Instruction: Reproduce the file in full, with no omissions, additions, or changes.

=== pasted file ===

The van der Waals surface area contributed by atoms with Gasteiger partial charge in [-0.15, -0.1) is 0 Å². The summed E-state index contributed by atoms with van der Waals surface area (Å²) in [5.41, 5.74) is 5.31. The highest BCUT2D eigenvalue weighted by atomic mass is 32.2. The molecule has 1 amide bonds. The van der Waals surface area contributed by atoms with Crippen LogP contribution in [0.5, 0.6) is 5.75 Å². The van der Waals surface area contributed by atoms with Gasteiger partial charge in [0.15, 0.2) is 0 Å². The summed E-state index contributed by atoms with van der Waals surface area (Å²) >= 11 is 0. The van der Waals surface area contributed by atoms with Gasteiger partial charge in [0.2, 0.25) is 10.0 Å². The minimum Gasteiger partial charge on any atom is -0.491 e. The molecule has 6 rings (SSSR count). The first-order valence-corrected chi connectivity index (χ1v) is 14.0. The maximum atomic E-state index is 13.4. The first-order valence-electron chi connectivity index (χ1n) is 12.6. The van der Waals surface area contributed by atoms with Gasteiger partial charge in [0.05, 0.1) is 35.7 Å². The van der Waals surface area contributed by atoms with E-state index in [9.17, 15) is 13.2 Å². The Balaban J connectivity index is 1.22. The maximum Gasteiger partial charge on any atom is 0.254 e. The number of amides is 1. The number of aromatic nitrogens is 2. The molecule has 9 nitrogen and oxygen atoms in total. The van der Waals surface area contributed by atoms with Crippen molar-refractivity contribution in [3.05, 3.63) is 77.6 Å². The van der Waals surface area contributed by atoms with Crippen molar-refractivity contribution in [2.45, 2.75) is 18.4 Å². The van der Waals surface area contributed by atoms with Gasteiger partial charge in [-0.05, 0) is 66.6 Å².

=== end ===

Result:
The van der Waals surface area contributed by atoms with Gasteiger partial charge in [-0.15, -0.1) is 0 Å². The summed E-state index contributed by atoms with van der Waals surface area (Å²) in [5.41, 5.74) is 5.31. The highest BCUT2D eigenvalue weighted by atomic mass is 32.2. The molecule has 1 amide bonds. The van der Waals surface area contributed by atoms with Crippen LogP contribution in [0.5, 0.6) is 5.75 Å². The van der Waals surface area contributed by atoms with Gasteiger partial charge in [0.15, 0.2) is 0 Å². The summed E-state index contributed by atoms with van der Waals surface area (Å²) >= 11 is 0. The van der Waals surface area contributed by atoms with Gasteiger partial charge in [0.2, 0.25) is 10.0 Å². The minimum Gasteiger partial charge on any atom is -0.491 e. The molecule has 6 rings (SSSR count). The first-order valence-corrected chi connectivity index (χ1v) is 14.0. The maximum atomic E-state index is 13.4. The first-order valence-electron chi connectivity index (χ1n) is 12.6. The van der Waals surface area contributed by atoms with Gasteiger partial charge in [0.05, 0.1) is 35.7 Å². The van der Waals surface area contributed by atoms with E-state index in [9.17, 15) is 13.2 Å². The Balaban J connectivity index is 1.22. The maximum Gasteiger partial charge on any atom is 0.254 e. The number of amides is 1. The number of aromatic nitrogens is 2. The molecule has 9 nitrogen and oxygen atoms in total. The van der Waals surface area contributed by atoms with Crippen molar-refractivity contribution in [3.05, 3.63) is 77.6 Å². The van der Waals surface area contributed by atoms with Crippen molar-refractivity contribution in [2.45, 2.75) is 18.4 Å². The van der Waals surface area contributed by atoms with Gasteiger partial charge in [-0.05, 0) is 66.6 Å².